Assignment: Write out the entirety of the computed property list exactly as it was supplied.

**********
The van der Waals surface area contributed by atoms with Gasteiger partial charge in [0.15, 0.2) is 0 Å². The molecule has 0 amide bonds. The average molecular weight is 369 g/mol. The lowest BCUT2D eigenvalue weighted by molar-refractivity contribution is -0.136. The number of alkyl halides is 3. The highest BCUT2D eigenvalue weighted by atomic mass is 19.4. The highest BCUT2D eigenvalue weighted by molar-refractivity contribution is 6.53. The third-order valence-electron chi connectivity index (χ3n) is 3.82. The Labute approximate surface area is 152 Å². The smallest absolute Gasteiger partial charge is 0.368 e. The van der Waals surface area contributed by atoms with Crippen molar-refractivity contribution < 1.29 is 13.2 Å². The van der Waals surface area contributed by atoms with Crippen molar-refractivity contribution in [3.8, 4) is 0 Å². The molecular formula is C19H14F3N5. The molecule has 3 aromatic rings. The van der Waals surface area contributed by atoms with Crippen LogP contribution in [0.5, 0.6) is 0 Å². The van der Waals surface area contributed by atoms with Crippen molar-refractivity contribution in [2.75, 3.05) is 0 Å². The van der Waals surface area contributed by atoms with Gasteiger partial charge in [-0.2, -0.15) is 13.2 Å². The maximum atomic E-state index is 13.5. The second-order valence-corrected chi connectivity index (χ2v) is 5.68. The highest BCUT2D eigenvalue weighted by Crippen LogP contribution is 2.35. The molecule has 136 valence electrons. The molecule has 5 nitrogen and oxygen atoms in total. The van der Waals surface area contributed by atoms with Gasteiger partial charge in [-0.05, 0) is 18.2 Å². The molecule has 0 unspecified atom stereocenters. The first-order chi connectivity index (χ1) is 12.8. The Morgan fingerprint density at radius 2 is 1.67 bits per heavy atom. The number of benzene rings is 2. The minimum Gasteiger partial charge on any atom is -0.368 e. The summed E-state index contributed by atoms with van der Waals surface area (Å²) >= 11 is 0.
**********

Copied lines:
The van der Waals surface area contributed by atoms with Gasteiger partial charge in [0.15, 0.2) is 0 Å². The molecule has 0 amide bonds. The average molecular weight is 369 g/mol. The lowest BCUT2D eigenvalue weighted by molar-refractivity contribution is -0.136. The number of alkyl halides is 3. The highest BCUT2D eigenvalue weighted by atomic mass is 19.4. The highest BCUT2D eigenvalue weighted by molar-refractivity contribution is 6.53. The third-order valence-electron chi connectivity index (χ3n) is 3.82. The Labute approximate surface area is 152 Å². The smallest absolute Gasteiger partial charge is 0.368 e. The van der Waals surface area contributed by atoms with Crippen molar-refractivity contribution < 1.29 is 13.2 Å². The van der Waals surface area contributed by atoms with Crippen molar-refractivity contribution in [3.8, 4) is 0 Å². The molecular formula is C19H14F3N5. The molecule has 3 aromatic rings. The van der Waals surface area contributed by atoms with Crippen LogP contribution in [0.5, 0.6) is 0 Å². The van der Waals surface area contributed by atoms with Crippen molar-refractivity contribution in [2.75, 3.05) is 0 Å². The van der Waals surface area contributed by atoms with Gasteiger partial charge in [-0.2, -0.15) is 13.2 Å². The maximum atomic E-state index is 13.5. The second-order valence-corrected chi connectivity index (χ2v) is 5.68. The highest BCUT2D eigenvalue weighted by Crippen LogP contribution is 2.35. The molecule has 136 valence electrons. The molecule has 5 nitrogen and oxygen atoms in total. The van der Waals surface area contributed by atoms with Gasteiger partial charge in [-0.05, 0) is 18.2 Å². The molecule has 0 unspecified atom stereocenters. The first-order chi connectivity index (χ1) is 12.8. The Morgan fingerprint density at radius 2 is 1.67 bits per heavy atom. The number of benzene rings is 2. The minimum Gasteiger partial charge on any atom is -0.368 e. The summed E-state index contributed by atoms with van der Waals surface area (Å²) >= 11 is 0.